In responding to the question, “what is calling,” I wrote the following:

Calling is multi-layered.

1. There is no call without a caller. Who is calling you? The idea is that God calls us and therefore, we respond to Him for His sake–not so much for ours.

2. We all experience the universal call to salvation. Through God’s prevenient grace, we are called and into relationship with Him.

3. As Christians, we experience the general call to discipleship–to grow in Christ through God’s sanctifying grace.

4. We will be called to vocation. That doesn’t necessarily mean that we are all called to a very specific thing for the rest of our lives. God’s vocational call on our lives could be that of teaching. That may manifest itself throughout our lives in many different ways such as a Sunday School teacher, a school teacher, proper parenting of our children, preaching and pastoring, etc.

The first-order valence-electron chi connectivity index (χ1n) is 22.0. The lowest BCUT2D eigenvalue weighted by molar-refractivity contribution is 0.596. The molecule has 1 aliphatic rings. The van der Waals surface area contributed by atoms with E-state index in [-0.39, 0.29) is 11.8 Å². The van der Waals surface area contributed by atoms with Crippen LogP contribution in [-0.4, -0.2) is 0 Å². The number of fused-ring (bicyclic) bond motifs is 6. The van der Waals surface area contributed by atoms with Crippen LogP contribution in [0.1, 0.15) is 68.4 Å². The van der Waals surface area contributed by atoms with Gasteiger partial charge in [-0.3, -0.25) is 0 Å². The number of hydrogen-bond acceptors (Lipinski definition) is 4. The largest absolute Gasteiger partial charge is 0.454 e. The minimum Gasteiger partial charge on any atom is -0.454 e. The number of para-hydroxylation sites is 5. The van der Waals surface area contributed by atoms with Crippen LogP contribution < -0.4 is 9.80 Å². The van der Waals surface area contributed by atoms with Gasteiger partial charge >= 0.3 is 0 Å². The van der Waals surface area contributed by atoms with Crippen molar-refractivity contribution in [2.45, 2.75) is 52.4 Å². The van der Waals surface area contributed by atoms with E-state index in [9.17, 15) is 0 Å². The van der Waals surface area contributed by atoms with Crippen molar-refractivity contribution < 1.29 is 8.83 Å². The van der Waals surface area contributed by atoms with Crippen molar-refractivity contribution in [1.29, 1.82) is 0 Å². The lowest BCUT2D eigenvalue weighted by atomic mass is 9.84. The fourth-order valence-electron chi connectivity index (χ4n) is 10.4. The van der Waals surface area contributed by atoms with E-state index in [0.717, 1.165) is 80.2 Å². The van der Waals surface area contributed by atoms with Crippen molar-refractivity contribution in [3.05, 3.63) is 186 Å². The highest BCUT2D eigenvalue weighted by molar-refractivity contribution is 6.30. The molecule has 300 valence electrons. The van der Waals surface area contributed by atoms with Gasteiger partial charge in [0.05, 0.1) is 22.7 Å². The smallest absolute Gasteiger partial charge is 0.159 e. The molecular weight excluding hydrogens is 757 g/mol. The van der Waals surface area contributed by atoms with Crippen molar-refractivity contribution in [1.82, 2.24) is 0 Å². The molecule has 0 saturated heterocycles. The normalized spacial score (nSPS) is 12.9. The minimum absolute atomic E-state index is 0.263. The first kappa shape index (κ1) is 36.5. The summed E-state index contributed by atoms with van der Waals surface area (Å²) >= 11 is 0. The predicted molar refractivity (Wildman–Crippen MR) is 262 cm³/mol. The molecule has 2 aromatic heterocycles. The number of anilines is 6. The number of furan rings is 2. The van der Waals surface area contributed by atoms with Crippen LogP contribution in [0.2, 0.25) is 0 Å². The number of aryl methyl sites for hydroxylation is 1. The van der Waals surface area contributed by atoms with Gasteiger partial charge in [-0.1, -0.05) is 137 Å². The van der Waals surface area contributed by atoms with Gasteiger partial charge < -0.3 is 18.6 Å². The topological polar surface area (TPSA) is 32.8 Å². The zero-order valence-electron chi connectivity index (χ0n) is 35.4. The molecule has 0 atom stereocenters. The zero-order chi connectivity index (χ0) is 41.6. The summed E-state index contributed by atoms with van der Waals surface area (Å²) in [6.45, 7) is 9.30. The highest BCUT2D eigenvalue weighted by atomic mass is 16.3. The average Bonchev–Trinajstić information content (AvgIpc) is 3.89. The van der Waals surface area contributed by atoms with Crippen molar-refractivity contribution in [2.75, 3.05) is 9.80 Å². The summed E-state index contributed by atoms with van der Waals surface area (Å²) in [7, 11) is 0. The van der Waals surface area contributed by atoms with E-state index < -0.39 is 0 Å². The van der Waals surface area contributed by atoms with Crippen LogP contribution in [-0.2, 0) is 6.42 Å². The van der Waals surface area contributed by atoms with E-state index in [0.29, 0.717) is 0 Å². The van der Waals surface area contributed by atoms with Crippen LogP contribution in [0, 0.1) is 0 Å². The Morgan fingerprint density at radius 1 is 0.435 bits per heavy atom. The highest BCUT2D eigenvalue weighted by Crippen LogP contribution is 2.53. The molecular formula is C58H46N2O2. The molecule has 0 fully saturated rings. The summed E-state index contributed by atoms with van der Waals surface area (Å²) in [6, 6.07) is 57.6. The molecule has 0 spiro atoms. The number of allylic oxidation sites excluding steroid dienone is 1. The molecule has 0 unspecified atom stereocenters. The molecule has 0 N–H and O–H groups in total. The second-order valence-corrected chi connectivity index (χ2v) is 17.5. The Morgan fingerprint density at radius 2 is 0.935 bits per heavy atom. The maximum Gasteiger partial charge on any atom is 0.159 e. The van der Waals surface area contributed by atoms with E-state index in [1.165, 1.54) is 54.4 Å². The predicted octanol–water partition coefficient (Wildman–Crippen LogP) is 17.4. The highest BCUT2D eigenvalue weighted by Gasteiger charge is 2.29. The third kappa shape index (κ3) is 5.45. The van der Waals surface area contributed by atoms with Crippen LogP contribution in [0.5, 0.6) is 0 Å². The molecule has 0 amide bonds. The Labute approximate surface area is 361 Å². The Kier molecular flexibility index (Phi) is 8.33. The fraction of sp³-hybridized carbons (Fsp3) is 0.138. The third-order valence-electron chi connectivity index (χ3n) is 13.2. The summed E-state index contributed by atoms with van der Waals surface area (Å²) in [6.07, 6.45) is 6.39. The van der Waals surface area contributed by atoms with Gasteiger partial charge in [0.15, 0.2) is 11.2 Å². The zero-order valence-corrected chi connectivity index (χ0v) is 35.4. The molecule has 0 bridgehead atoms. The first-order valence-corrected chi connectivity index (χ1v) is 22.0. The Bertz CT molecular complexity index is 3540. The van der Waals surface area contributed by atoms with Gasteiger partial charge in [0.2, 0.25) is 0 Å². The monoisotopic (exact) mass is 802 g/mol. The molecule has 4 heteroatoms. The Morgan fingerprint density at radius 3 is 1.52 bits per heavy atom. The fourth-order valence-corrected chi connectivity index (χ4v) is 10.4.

To be open to God’s vocational call on our life is to allow God to manifest that call in many different ways according to His will. The primary component of our calling is to be in right relationship and constant communication with Him. That precedes any job, career, or vocation we may have. God calls us first to salvation and discipleship–the rest seems to be an outflowing of our covenant with Him.

Elaine Atim, in writing for the Young Adult Network, writes:

“Essential to following Christ is disregarding the earthly standards of success and aligning oneself with the standards of God’s kingdom.”

I know this is true for many of us who have struggled with God’s call on our lives.

Those of you called to ordination have or will have to write and explain your calling many times.  It may become routine.  I pray, however, that it never loses its savor.  I pray also that our call to vocation never loses its sense of “being called by the Caller,” and our primary call to salvation and discipleship.  The rest flows from that.

For great reading, check out The Call by Os Guiness.

h/t: Dr. Harper…


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